The 24th July is my onomastico (this means the day of the saint with my name). Santa Christina is celebrated in Bolsena a few miles from Viterbo on the lake of the same name. In the church next to her tomb this image of her was displayed. It is entirely made with flowers and seeds. At 10pm her effigy is carried from the church past living tableau depicting her martyrdom. There are 5 tableaus on the evening of the 23rd and 5 in the morning of the 24th. The idea is to follow the crowds and see each tableau as the curtains open. All are gruesome but the goriest is the one that shows her having her tongue cut out with the requisite blood on her pure white dress. When you reach the top of the town where the castle is situated there are devils in very scanty state of undress leaping around and fireworks and loud bangs with lots of smoke; the saint stays in the church by the castle until the following morning when she proceeds back down the hill to her church. Back to gardening for the next post.
Archive for July, 2011
Sorry this is late, pressure of work and other commitments. I took all the images on the 14th.
I am surprised by just how many plants are flowering this month. Usually in July the garden is entering its summer dormant stage. But this year it seems that just about everything is flowering. I am very happy that all the roses are flowering for a second burst. Some like Gertrude Jekyll only put on a second show during September and October last year, but this year they are nearly as full of blooms as they were in May.
I have mentioned before that I am becoming more and more aware that it is the overall grouping of plants and the fullness of the borders that is pleasing me more than individual plants, however special they may be. This doesn’t mean that I don’t enjoy seeing other bloggers special plants and proudly produced ‘difficult’ flowers; just that for my own garden and when I am designing for clients it is the overall effect I am aiming at. I feel this is achieved by the correct choice of plants for a particular environment. If this means I can’t grow some plants I really love, so be it. A plant that is not happy where it is will never give of its best and will appear sad rather than giving the joy one hopes for.
So I really enjoy seeing these plants vicariously on other bloggers posts of rarely in visits to other gardens. I think in the UK gardeners are not so aware of this because in reality the climate is more accommodating than in the extremes we experience in Italy and of course other countries too.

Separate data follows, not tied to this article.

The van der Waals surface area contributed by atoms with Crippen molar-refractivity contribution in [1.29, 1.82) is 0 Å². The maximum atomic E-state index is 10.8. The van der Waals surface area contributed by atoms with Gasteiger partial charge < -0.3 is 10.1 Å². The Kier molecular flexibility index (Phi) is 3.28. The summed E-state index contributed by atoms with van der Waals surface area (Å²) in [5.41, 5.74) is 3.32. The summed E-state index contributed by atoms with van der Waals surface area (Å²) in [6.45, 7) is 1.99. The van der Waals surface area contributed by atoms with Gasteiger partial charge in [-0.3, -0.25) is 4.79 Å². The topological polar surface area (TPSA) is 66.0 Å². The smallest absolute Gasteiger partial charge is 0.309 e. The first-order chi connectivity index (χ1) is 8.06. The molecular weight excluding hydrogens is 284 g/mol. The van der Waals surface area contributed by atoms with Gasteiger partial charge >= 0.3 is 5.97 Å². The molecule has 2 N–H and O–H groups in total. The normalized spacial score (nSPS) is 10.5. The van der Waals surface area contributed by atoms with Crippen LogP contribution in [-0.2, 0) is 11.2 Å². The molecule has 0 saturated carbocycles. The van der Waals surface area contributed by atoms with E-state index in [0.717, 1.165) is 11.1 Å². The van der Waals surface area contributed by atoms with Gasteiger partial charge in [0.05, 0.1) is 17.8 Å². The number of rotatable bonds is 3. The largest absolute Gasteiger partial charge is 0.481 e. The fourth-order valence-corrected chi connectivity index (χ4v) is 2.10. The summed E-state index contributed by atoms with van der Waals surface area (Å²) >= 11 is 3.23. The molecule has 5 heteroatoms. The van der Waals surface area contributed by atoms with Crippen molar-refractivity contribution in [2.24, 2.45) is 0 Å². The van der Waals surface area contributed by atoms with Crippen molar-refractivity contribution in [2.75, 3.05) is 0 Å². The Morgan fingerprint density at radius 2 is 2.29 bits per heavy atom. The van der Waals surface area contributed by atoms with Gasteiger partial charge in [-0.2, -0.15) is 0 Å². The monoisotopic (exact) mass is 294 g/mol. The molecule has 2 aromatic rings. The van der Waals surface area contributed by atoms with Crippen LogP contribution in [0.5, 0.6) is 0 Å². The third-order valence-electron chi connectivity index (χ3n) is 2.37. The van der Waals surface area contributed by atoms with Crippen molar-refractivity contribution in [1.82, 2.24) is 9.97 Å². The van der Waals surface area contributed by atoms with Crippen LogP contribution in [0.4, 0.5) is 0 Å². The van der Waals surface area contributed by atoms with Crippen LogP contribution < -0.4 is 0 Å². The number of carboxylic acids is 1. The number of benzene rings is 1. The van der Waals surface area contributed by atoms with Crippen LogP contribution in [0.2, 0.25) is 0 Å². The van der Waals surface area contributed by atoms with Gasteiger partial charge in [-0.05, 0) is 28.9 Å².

In England the summers are never too hot for too long; and in winter never too cold for long periods and of course it does rain fairly regularly. In Lazio there is always a 3 or sometimes even 4 month period with no rain at all with hot winds and daytime temperatures that hover around the low 30° C and only falling at night into the mid 20°s C. I don’t believe in irrigating excessively and large areas of my garden are not irrigated at all. I will water if I see a plant suffering and naturally new plants, especially if they are large specimens will need irrigation until they are established, but my aim is to select plants that will thrive in these conditions. Where I do irrigate I do so by means of buried drip hose so that none of the water is lost to evaporation. I also water for a long period but infrequently only once a week or every 10 days, this encourages the roots to grow deep to search out water that is deep down in the soil. I also mulch and this definitely makes a big difference to the water retention of the soil.
Click on the image below to see all the flowers blooming in My Hesperides Garden today.
Thank you to Carol at Maydreams for hosting GBBD for us all. I will enjoy looking at many other posts to see what is flowering all over the world today. Happy GBBD to everyone.
At last I managed to photograph the Little Owl, actually this is the chick, quite newly fledged.
Yesterday when I opened the greenhouse door in the morning there was an overwhelming perfume of MELON! So this morning I ate just fruit for breakfast, all of it from the garden.
There were many more raspberries and strawberries but I’d eaten them before I thought about writing this post!
The melon weighed in at 1.75 kg, its weight was just beginning to make the stalk come away from the fruit. Here it is growing in the greenhouse and in all its glorious stages.
I still can’t quite believe that I can grow melons, which is the reason for the excessive number of images. Those of you who have this Ikea chopping board will understand the size of the melon.
Figs are really my favourite fruit and this year there are more than ever before but the birds have also decided they rather like them so I don’t know how many they will leave for me. The strawberries are being very productive and the raspberries are still producing enough to eat some every couple of days; new stems have grown that will produce more fruit next month, I imagine.
We are eating meals that consist many of vegetables as there is so much produce being harvested. Yesterday evening we barbeque-grilled peppers, sliced aubergine and zucchini (courgettes) and I made a tomato salad with T. Mamande precoce (early) and a yellow pear-shaped tomato that I grew from seed that came from a tomato a friend gave me 18 months ago (I had been worried that they wouldn’t come true from the seed as she had many different varieties.
For a little appetizer I cooked a cob of sweetcorn.
There is something so very satisfying about harvesting and eating immediately crops from the garden. I especially love picking strawberries and raspberries and eating them still warm from the sun.